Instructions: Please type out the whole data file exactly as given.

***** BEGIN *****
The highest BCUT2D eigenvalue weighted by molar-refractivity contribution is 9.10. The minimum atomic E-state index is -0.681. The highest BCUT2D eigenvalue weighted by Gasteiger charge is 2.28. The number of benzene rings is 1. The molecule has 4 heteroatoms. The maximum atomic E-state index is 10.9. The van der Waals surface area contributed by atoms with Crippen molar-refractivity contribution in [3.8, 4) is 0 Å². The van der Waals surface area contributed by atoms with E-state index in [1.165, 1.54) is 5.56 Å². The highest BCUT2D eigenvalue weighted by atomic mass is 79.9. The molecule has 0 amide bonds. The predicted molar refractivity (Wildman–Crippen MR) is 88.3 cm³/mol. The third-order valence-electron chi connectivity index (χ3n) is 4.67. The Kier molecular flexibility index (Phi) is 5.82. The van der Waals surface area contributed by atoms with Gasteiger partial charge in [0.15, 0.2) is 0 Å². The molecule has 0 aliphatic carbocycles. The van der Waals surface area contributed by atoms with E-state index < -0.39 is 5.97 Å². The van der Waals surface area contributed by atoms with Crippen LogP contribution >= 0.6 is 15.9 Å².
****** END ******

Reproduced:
The highest BCUT2D eigenvalue weighted by molar-refractivity contribution is 9.10. The minimum atomic E-state index is -0.681. The highest BCUT2D eigenvalue weighted by Gasteiger charge is 2.28. The number of benzene rings is 1. The molecule has 4 heteroatoms. The maximum atomic E-state index is 10.9. The van der Waals surface area contributed by atoms with Crippen molar-refractivity contribution in [3.8, 4) is 0 Å². The van der Waals surface area contributed by atoms with E-state index in [1.165, 1.54) is 5.56 Å². The highest BCUT2D eigenvalue weighted by atomic mass is 79.9. The molecule has 0 amide bonds. The predicted molar refractivity (Wildman–Crippen MR) is 88.3 cm³/mol. The third-order valence-electron chi connectivity index (χ3n) is 4.67. The Kier molecular flexibility index (Phi) is 5.82. The van der Waals surface area contributed by atoms with Gasteiger partial charge in [0.15, 0.2) is 0 Å². The molecule has 0 aliphatic carbocycles. The van der Waals surface area contributed by atoms with E-state index < -0.39 is 5.97 Å². The van der Waals surface area contributed by atoms with Crippen LogP contribution >= 0.6 is 15.9 Å².